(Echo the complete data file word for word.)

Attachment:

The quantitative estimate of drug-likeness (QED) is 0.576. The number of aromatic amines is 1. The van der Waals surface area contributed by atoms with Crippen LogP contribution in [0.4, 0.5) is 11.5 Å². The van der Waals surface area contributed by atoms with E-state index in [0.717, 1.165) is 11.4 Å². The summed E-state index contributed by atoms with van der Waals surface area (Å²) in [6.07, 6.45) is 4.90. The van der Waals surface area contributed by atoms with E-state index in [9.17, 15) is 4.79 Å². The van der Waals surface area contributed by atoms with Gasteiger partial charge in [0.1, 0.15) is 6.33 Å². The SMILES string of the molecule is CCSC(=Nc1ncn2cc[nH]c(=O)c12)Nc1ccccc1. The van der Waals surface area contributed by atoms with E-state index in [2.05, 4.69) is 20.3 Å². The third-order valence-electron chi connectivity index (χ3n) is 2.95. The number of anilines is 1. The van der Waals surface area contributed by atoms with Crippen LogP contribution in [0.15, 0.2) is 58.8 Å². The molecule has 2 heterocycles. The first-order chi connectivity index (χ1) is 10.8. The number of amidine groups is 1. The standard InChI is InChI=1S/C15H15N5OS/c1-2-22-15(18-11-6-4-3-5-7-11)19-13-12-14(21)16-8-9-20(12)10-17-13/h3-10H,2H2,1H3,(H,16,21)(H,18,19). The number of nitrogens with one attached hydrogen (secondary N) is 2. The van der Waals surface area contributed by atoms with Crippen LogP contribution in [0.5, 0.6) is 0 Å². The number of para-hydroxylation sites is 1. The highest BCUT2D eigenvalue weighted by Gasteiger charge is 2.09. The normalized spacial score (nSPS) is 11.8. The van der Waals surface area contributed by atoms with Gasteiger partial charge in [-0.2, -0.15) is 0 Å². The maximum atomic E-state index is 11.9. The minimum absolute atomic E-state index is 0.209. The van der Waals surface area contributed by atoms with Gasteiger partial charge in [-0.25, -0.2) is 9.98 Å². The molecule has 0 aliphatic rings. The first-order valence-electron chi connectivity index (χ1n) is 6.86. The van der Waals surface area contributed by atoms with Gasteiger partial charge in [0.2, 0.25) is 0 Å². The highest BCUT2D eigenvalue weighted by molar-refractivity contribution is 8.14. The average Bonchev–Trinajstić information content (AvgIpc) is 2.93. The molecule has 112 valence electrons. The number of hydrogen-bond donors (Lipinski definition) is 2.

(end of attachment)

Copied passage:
The quantitative estimate of drug-likeness (QED) is 0.576. The number of aromatic amines is 1. The van der Waals surface area contributed by atoms with Crippen LogP contribution in [0.4, 0.5) is 11.5 Å². The van der Waals surface area contributed by atoms with E-state index in [0.717, 1.165) is 11.4 Å². The summed E-state index contributed by atoms with van der Waals surface area (Å²) in [6.07, 6.45) is 4.90. The van der Waals surface area contributed by atoms with E-state index in [9.17, 15) is 4.79 Å². The van der Waals surface area contributed by atoms with Gasteiger partial charge in [0.1, 0.15) is 6.33 Å². The SMILES string of the molecule is CCSC(=Nc1ncn2cc[nH]c(=O)c12)Nc1ccccc1. The van der Waals surface area contributed by atoms with E-state index in [2.05, 4.69) is 20.3 Å². The third-order valence-electron chi connectivity index (χ3n) is 2.95. The number of anilines is 1. The van der Waals surface area contributed by atoms with Crippen LogP contribution in [0.15, 0.2) is 58.8 Å². The molecule has 2 heterocycles. The first-order chi connectivity index (χ1) is 10.8. The number of amidine groups is 1. The standard InChI is InChI=1S/C15H15N5OS/c1-2-22-15(18-11-6-4-3-5-7-11)19-13-12-14(21)16-8-9-20(12)10-17-13/h3-10H,2H2,1H3,(H,16,21)(H,18,19). The number of nitrogens with one attached hydrogen (secondary N) is 2. The van der Waals surface area contributed by atoms with Crippen LogP contribution in [0.5, 0.6) is 0 Å². The number of para-hydroxylation sites is 1. The highest BCUT2D eigenvalue weighted by Gasteiger charge is 2.09. The normalized spacial score (nSPS) is 11.8. The van der Waals surface area contributed by atoms with Gasteiger partial charge in [-0.2, -0.15) is 0 Å². The maximum atomic E-state index is 11.9. The minimum absolute atomic E-state index is 0.209. The van der Waals surface area contributed by atoms with Gasteiger partial charge in [-0.25, -0.2) is 9.98 Å². The molecule has 0 aliphatic rings. The first-order valence-electron chi connectivity index (χ1n) is 6.86. The van der Waals surface area contributed by atoms with Gasteiger partial charge in [0.2, 0.25) is 0 Å². The highest BCUT2D eigenvalue weighted by molar-refractivity contribution is 8.14. The average Bonchev–Trinajstić information content (AvgIpc) is 2.93. The molecule has 112 valence electrons. The number of hydrogen-bond donors (Lipinski definition) is 2.